After I graduated from college I had no idea what my future held, so in an effort to postpone making the very adult decision of what I would do for the rest of my life, I decided to enroll in law school. Did I want to practice law? No, but I went anyway. It was an opportunity squandered. I hated almost the entire experience and my time there only lasted a year. Needless to say, I accumulated a little legal knowledge, a good amount of student loans, and a career that went in a completely different direction. (I did meet some wonderful people.)
During that year, I continued to struggle to find my own personal identity, I was in the throws of love with my now-husband and I battled against the new realization that all my best friends had packed up and moved back to their respective home states after college. I was left nearly friendless in my college town. I was in a new phase of life and it wasn't one that I enjoyed all that much, except for the love part.
My best friends were aware of my struggle and even though miles and state lines keep us from close physical proximity, we were always chatting on the phone, sending emails, and Facebook messages - anything that could keep us connected. They too were living out their new-found realities after college. One returned home to her new husband, another back to the cold of Canada, and another to the beautiful views of Colorado. One of my very best friends returned home to a job she didn't particularly love and to the realization that her mom was battling a very aggressive form of cancer.
To say that her situation put perspective on my own "perceived" unhappiness is nothing short of the truth. My best friend lifted her head from her pillow each day and took on the world with strength and dignity and so did her mother. With the faith of Jesus in both of these women's hearts, they battled daily with the intimate knowledge that cancer and Christ claim lives in their own time. There were a lot of ups and downs. Tears were shed and bonds were strengthened and some broken.
I remember coming home one day to a small box sitting on my front stoop. I love snail mail and immediately opened it to discover post-it notes, a journal, a Starbucks gift card and a card from my best friend's mom - yes, the one battling cancer.
Her note said she thought of me, she prayed for me, she knew I was facing challenges in law school and she asked God to comfort me on my journey. She sent some goodies to ease my burden. Ease my burden. Let that sink in. This amazing woman, who was facing quite literally the fight of her life, wanted to help ease my burden. She prayed for me. She was thinking of me.
I was shocked, stunned might be more accurate. How selfless she was in her time of need and how selfish I was to think that my healthy reality could be that bad. I learned a lesson from that moment, although it's taken me years to really understand it. I learned a lesson about intention. That while the intention of our hearts may hold kindness, thoughtfulness, selflessness and other amazing virtues without action those intentions are just fleeting.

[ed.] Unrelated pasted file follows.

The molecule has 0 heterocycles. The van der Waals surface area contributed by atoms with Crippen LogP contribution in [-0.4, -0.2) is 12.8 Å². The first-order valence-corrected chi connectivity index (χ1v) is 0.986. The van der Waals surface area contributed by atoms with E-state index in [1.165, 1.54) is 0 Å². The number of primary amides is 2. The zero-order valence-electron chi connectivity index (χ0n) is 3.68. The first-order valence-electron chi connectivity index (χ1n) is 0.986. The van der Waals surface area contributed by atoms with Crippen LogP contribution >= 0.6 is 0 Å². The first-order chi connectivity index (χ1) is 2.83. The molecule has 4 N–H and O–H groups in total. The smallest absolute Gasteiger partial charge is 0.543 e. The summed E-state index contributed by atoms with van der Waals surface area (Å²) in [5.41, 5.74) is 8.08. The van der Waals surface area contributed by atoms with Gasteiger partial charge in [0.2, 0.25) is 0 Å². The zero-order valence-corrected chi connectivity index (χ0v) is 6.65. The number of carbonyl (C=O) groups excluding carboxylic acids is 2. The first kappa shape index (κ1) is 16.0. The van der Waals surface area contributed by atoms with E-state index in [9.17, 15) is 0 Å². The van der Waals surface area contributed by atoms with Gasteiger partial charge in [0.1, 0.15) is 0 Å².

I walk through the aisles of Target and see all the beautiful greeting cards announcing Grandparent's Day or some other upcoming special occasion. I see gorgeous little headbands that would be perfect for my friend's little girl. I notice the song playing in the background that makes me smile and think about some of the dance parties I had with those great college friends. Yet I don't buy the card and send it to tell my friend I'm thinking of them. I don't normally buy the headbands or send the text telling those amazing and special women in my life that the memories I have with them mean the world to me. Why? I honestly don't know, a lot of time I make up some excuse like "I don't have enough time" or "I would but it's so expensive..." Today I am making the commitment to be more intentional with my thoughts so that they become prayers and actions. I want people to remember me like I remember my friend's mom: selfless, thoughtful, caring, and a women of God.
Proverbs 20:5 tells us, "The intention of the human heart is deep water, but the intelligent draw it forth."
I know that in my heart flows deep rivers of intention but I, to this point, have been unintelligent. I have let those intentions grow stale in my heart and fade to the backgrounds of my memory. If I learned anything from my best friend's mom it is that you don't know how many days you have ahead, you cannot sit around thinking that you can put the intentions of your heart on hold until tomorrow. Tomorrow might not come. Therefore, I've made a small list of things I plan to do to be more intentional:
1. Send letters or cards to five different friends or family members - just because.
2. Call two people I haven't spoken to this month, to catch up and really listen to what is happening in their life.
3. Send two small care packages with something bought and something homemade in each. These would go to people that don't receive the letters/cards mentioned above. (I want to reach as many people as possible).
4. Designate a day to someone and be very intentional with my thoughts and prayers for that person. This will be done in the privacy of my own heart and I will NOT tell the person about my intention but God will hear the cry of my heart.
5. Make baked goods for two different neighbor families. A new family just moved in with twin two-year-old boys - I have a feeling they are going to be great friends with my littles.
I challenge you to be more intentional with your thoughts and prayers. Join me in this commitment to manifest the intentions of your heart. What are some things that you can do in your everyday life to bring forth the deep waters of your heart?
This post was originally written as a guest post for New Crunchy Mom.